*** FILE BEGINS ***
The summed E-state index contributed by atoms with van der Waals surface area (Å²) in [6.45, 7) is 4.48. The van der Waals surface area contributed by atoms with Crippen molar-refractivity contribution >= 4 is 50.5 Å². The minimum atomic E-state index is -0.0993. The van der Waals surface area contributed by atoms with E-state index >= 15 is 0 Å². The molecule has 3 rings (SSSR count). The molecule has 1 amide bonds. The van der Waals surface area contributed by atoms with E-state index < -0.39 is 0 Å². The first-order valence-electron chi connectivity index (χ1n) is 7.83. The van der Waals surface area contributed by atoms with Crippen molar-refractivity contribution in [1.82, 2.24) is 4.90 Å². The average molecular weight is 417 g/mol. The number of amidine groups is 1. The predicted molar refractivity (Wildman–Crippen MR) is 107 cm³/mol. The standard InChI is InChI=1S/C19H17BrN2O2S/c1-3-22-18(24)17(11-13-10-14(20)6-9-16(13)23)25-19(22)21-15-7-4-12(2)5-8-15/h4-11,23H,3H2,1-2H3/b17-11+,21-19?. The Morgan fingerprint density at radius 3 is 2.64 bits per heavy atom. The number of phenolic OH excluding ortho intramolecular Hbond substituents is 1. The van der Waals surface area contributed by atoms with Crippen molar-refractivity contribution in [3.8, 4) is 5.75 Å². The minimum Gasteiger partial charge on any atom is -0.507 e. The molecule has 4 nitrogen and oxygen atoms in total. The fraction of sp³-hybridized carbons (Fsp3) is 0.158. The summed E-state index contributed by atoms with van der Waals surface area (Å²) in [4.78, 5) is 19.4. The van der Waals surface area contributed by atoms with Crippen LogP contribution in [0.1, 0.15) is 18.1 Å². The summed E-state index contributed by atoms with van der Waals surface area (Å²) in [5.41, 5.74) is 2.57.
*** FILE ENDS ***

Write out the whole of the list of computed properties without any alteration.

The summed E-state index contributed by atoms with van der Waals surface area (Å²) in [6.45, 7) is 4.48. The van der Waals surface area contributed by atoms with Crippen molar-refractivity contribution >= 4 is 50.5 Å². The minimum atomic E-state index is -0.0993. The van der Waals surface area contributed by atoms with E-state index >= 15 is 0 Å². The molecule has 3 rings (SSSR count). The molecule has 1 amide bonds. The van der Waals surface area contributed by atoms with E-state index < -0.39 is 0 Å². The first-order valence-electron chi connectivity index (χ1n) is 7.83. The van der Waals surface area contributed by atoms with Crippen molar-refractivity contribution in [1.82, 2.24) is 4.90 Å². The average molecular weight is 417 g/mol. The number of amidine groups is 1. The predicted molar refractivity (Wildman–Crippen MR) is 107 cm³/mol. The standard InChI is InChI=1S/C19H17BrN2O2S/c1-3-22-18(24)17(11-13-10-14(20)6-9-16(13)23)25-19(22)21-15-7-4-12(2)5-8-15/h4-11,23H,3H2,1-2H3/b17-11+,21-19?. The Morgan fingerprint density at radius 3 is 2.64 bits per heavy atom. The number of phenolic OH excluding ortho intramolecular Hbond substituents is 1. The van der Waals surface area contributed by atoms with Crippen molar-refractivity contribution in [3.8, 4) is 5.75 Å². The minimum Gasteiger partial charge on any atom is -0.507 e. The molecule has 4 nitrogen and oxygen atoms in total. The fraction of sp³-hybridized carbons (Fsp3) is 0.158. The summed E-state index contributed by atoms with van der Waals surface area (Å²) in [4.78, 5) is 19.4. The van der Waals surface area contributed by atoms with Crippen LogP contribution in [0.1, 0.15) is 18.1 Å². The summed E-state index contributed by atoms with van der Waals surface area (Å²) in [5.41, 5.74) is 2.57.